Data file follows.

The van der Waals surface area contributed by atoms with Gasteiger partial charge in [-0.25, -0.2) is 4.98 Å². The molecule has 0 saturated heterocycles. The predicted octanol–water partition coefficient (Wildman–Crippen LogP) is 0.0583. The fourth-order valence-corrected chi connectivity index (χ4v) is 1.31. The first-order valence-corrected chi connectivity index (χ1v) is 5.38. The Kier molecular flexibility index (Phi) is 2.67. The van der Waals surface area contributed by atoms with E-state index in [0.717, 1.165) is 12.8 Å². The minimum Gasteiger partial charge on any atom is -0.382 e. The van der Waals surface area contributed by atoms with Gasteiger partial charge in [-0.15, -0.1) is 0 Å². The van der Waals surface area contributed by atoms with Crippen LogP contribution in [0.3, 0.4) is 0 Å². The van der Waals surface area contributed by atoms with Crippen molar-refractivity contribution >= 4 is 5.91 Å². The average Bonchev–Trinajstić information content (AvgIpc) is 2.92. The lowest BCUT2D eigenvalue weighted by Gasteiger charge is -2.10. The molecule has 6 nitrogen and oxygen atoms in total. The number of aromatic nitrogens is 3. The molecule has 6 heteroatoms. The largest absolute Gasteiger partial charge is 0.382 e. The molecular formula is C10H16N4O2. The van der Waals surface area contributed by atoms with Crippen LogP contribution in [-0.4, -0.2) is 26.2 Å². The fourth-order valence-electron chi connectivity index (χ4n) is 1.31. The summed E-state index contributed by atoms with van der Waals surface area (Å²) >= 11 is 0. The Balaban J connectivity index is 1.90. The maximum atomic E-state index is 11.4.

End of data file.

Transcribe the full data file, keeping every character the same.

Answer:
The van der Waals surface area contributed by atoms with Gasteiger partial charge in [-0.25, -0.2) is 4.98 Å². The molecule has 0 saturated heterocycles. The predicted octanol–water partition coefficient (Wildman–Crippen LogP) is 0.0583. The fourth-order valence-corrected chi connectivity index (χ4v) is 1.31. The first-order valence-corrected chi connectivity index (χ1v) is 5.38. The Kier molecular flexibility index (Phi) is 2.67. The van der Waals surface area contributed by atoms with E-state index in [0.717, 1.165) is 12.8 Å². The minimum Gasteiger partial charge on any atom is -0.382 e. The van der Waals surface area contributed by atoms with Gasteiger partial charge in [-0.15, -0.1) is 0 Å². The van der Waals surface area contributed by atoms with Crippen LogP contribution in [0.3, 0.4) is 0 Å². The van der Waals surface area contributed by atoms with Crippen molar-refractivity contribution >= 4 is 5.91 Å². The average Bonchev–Trinajstić information content (AvgIpc) is 2.92. The lowest BCUT2D eigenvalue weighted by Gasteiger charge is -2.10. The molecule has 6 nitrogen and oxygen atoms in total. The number of aromatic nitrogens is 3. The molecule has 6 heteroatoms. The largest absolute Gasteiger partial charge is 0.382 e. The molecular formula is C10H16N4O2. The van der Waals surface area contributed by atoms with Crippen LogP contribution in [-0.4, -0.2) is 26.2 Å². The fourth-order valence-electron chi connectivity index (χ4n) is 1.31. The summed E-state index contributed by atoms with van der Waals surface area (Å²) >= 11 is 0. The Balaban J connectivity index is 1.90. The maximum atomic E-state index is 11.4.